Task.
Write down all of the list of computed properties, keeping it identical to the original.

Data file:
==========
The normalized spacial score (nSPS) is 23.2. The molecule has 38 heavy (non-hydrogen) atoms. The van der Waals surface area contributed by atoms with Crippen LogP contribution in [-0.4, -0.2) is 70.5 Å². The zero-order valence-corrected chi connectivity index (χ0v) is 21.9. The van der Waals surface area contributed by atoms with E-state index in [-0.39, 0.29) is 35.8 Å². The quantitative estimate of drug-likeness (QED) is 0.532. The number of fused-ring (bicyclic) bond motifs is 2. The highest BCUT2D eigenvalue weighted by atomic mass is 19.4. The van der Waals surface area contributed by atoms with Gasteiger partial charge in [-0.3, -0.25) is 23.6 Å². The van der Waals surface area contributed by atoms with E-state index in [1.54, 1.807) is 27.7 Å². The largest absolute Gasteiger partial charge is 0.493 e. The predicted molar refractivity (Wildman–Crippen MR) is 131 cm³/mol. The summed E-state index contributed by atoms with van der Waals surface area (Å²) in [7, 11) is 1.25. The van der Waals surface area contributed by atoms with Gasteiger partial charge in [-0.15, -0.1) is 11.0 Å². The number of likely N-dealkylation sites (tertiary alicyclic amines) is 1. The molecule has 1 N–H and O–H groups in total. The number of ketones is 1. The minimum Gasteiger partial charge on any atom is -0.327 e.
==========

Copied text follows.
The normalized spacial score (nSPS) is 23.2. The molecule has 38 heavy (non-hydrogen) atoms. The van der Waals surface area contributed by atoms with Crippen LogP contribution in [-0.4, -0.2) is 70.5 Å². The zero-order valence-corrected chi connectivity index (χ0v) is 21.9. The van der Waals surface area contributed by atoms with E-state index in [-0.39, 0.29) is 35.8 Å². The quantitative estimate of drug-likeness (QED) is 0.532. The number of fused-ring (bicyclic) bond motifs is 2. The highest BCUT2D eigenvalue weighted by atomic mass is 19.4. The van der Waals surface area contributed by atoms with Gasteiger partial charge in [-0.3, -0.25) is 23.6 Å². The van der Waals surface area contributed by atoms with E-state index in [1.54, 1.807) is 27.7 Å². The largest absolute Gasteiger partial charge is 0.493 e. The predicted molar refractivity (Wildman–Crippen MR) is 131 cm³/mol. The summed E-state index contributed by atoms with van der Waals surface area (Å²) in [7, 11) is 1.25. The van der Waals surface area contributed by atoms with Gasteiger partial charge in [-0.15, -0.1) is 11.0 Å². The number of likely N-dealkylation sites (tertiary alicyclic amines) is 1. The molecule has 1 N–H and O–H groups in total. The number of ketones is 1. The minimum Gasteiger partial charge on any atom is -0.327 e.